Paul Struthers, the chief executive of the Professional Jockeys’ Association (PJA), has accepted that Bryony Frost was bullied by fellow rider Robbie Dunne, and that the organisation was wrong to say she only “felt” bullied in previous statements.
Dunne was banned for 18 months, with three months suspended, after a high-profile British Horseracing Authority disciplinary hearing concluded on Thursday. An independent panel found he had bullied and harassed Frost, engaging in conduct on the track, in the weighing room and online that was prejudicial to the integrity, proper conduct and good reputation of horse racing.
The PJA statement issued following that verdict criticised both the BHA investigation and the panel, while expressing sympathy that Frost “felt” bullied – a statement Struthers acknowledged to be wrong in an appearance on Racing TV’s Luck On Sunday programme.
“Yes, we do accept the disciplinary panel’s judgement on that and their decision that she was [bullied],” Struthers said. “These are really unique circumstances, it’s the first time we’ve had a case like this involving bullying allegations pitting one member against another. We have a job to support both and we had one member making very serious allegations and another maintaining their innocence of all bar one of them.”
“We were trying to find the words that walked that tightrope and we understand why it has caused the issues that it has,” Struthers added. “We want to make clear that we do accept the disciplinary panel’s finding that Bryony was bullied, and the language used was deeply and grossly inappropriate.”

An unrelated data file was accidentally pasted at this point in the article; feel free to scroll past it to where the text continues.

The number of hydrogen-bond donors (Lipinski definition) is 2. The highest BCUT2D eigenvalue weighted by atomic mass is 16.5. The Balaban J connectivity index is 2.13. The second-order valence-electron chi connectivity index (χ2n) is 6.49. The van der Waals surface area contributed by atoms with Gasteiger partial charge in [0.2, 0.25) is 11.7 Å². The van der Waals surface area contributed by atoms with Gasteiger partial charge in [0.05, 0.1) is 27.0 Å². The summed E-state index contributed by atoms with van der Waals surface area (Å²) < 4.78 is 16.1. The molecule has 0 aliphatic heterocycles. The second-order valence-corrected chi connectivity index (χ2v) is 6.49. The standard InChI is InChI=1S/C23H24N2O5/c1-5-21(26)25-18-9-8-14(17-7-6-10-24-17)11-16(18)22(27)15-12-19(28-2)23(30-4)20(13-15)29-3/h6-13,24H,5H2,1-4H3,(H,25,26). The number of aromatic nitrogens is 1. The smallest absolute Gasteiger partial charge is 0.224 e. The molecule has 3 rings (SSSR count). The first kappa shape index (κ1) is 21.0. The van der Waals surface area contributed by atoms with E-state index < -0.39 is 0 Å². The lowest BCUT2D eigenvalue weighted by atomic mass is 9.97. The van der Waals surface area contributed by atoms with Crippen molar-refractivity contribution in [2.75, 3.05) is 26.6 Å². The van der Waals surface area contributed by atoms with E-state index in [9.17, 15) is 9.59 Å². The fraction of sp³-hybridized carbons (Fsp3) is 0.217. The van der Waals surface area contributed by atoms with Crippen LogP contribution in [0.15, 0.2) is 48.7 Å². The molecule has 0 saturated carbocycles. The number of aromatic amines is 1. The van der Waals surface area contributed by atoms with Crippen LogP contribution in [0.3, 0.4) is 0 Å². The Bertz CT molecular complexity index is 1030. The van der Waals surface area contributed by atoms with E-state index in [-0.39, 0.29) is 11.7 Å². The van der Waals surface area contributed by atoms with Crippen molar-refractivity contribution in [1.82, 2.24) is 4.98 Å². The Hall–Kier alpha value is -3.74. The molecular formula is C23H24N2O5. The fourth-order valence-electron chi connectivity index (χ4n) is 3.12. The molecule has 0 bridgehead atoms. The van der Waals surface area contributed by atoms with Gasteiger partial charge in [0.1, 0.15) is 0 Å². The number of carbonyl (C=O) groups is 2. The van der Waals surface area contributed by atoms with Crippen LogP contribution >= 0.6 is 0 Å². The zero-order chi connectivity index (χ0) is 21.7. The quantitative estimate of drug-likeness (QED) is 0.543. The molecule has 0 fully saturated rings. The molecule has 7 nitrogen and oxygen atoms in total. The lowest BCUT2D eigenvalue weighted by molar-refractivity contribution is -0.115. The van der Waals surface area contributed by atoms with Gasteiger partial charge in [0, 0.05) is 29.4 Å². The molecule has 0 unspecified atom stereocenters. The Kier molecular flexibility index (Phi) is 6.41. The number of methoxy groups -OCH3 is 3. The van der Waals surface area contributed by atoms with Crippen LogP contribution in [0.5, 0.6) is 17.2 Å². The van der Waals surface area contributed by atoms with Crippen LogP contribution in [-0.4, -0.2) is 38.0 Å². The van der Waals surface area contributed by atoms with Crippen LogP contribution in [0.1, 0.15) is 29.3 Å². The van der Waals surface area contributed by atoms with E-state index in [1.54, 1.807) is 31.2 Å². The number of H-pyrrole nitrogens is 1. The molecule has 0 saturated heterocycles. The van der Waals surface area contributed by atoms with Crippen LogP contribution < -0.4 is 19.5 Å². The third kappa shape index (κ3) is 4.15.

In Thursday’s statement the PJA said Dunne had been subjected to a process that was not “remotely fair”, having called on the BHA to bring the case to a close in October, claiming a fair hearing would be “impossible” after details of the report were leaked to a newspaper.
Struthers now concedes the initial insistence the case be dropped could have been a mistake, but insisted that the process itself needs further scrutiny. “Maybe it was an error and it would certainly have made life easier had we not made that call. I think there are things about the process, in particular in this case, but I think it is an issue we have had for some time.
“I think undoubtedly the panel conducted a process that was as fair as it could be,” Struthers told presenter Nick Luck. “The problem we have – and I know this is unpopular – is we don’t think the whole process is fair. Regardless of that, we do accept the panel’s verdict.”
Struthers also accepted that his organisation has lost Frost’s trust after the jockey took her complaints to the BHA. “There clearly wasn’t that trust there between the PJA and Bryony,” he said. “We need to reflect on that, we will need to learn from that. We don’t criticise Bryony in the slightest for going to the BHA – that is absolutely someone’s right.”
Tim Naylor, the BHA’s director of integrity and direction, also appeared on the programme and praised Struthers for his admission. “Paul has said this morning that Bryony was bullied and that’s an important first step. It’s an important step to reach out to Bryony, and for the PJA and BHA to learn from this experience.”
“That’s the important thing now, we’ve had a incredibly important case for racing, it was right that it was heard, it was right that it was heard publicly,” Naylor added. “There can’t be any suggestion of racing hiding away from these issues, of trying to bury them under the carpet. That hasn’t happened, we’ve met them head on.”